Yulanpen Sutra

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Yulanpen Sutra
Mulian Saves HIs Mother.jpg
Mulian and his mother Madame Liu (19th century)
Traditional Chinese 盂蘭盆
Simplified Chinese 盂兰盆
Literal meaning Classic of the Sacrificial Feast for Hungry Ghosts
Alternative name
Traditional Chinese 盂蘭盆
Simplified Chinese 盂兰盆
Literal meaning Classic of the Sacrificial Feast for Hungry Ghosts Spoken by the Buddha

The Yulanpen Sutra, also known as the Ullambana Sutra, is an apocryphal Mahayana sutra concerning filial piety. Supposedly recording a short discussion between the Buddha and his disciple Moggallāna, it is now thought to be a 6th-century Chinese forgery (needs citation). It is part of the origin of the East Asian Ghost Festival.


Tradition held that the conversation recorded in the sutra occurred during the Buddha's lifetime and was translated from the Sanskrit into Chinese by Dharmarakṣa under the Jin at some point between AD 266 and 313.[1] More recent scholarship finds that it was a forgery[2] composed in China in the mid-6th century.[1] The subject matter of the Yulanpen Sutra is broadly similar to the stories told about the disciple Sāriputta in the Petavatthu, a Theravada scripture which was responsible for spreading a similar Ghost Festival across South and Southeast Asia. The Petavatthu similarly claimed to be a record of conversations during the Buddha's lifetime and forms part of the Pali Canon but is now thought to date to the 3rd century BC.[3] It may have spread to China indirectly, via Central Asia.[2]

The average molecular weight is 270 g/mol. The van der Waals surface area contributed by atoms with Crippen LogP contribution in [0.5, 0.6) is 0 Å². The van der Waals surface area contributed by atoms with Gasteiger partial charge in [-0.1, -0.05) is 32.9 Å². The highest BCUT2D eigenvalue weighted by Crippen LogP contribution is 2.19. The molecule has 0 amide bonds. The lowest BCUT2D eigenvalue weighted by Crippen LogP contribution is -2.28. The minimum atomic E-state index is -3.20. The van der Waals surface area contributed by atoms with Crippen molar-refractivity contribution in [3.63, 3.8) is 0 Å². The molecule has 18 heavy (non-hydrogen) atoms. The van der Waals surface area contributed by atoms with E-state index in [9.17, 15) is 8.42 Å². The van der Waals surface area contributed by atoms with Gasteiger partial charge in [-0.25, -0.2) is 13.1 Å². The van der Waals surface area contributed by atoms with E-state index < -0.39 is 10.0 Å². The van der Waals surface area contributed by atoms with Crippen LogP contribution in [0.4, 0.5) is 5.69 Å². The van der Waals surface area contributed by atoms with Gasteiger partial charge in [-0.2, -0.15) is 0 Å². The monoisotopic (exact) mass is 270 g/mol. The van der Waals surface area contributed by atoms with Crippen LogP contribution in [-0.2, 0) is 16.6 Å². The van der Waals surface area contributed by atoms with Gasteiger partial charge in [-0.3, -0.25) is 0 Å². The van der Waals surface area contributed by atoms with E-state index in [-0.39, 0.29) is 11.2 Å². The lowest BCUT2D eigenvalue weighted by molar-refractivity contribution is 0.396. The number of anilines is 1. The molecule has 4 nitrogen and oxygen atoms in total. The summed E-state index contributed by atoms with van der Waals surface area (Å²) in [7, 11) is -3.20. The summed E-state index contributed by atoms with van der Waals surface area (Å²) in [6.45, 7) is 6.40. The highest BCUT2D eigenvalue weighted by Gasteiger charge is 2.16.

In the sutra, Moggallāna ("Mulian" in Chinese) asks the Buddha about a vision he has had concerning the torment his mother is enduring as a hungry ghost in the afterlife. The Buddha instructs him to make offerings to Buddhist monks and nuns on the 15th day (i.e., the full moon) of the 7th lunar month, which coincided in the 6th century with the end of the monastic community's summer retreat and the beginning of the new Buddhist year. In return for these offerings, the clerics' prayers for the givers' family were supposed to accrue credit to seven generations of ancestors and six degrees of kinship, raising them from their rebirth as animals, hungry ghosts, or denizens in hell.


The sutra was picked up almost immediately by Chinese festival guides like the Jingchu Suishiji and helped create the modern Ghost Festival. It also influenced the older Japanese Bon Festival.

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  1. ^ a b Bandō (2005), p. 17.
  2. ^ a b Mair (1989), p. 17.
  3. ^ Langer (2007), p. 276.


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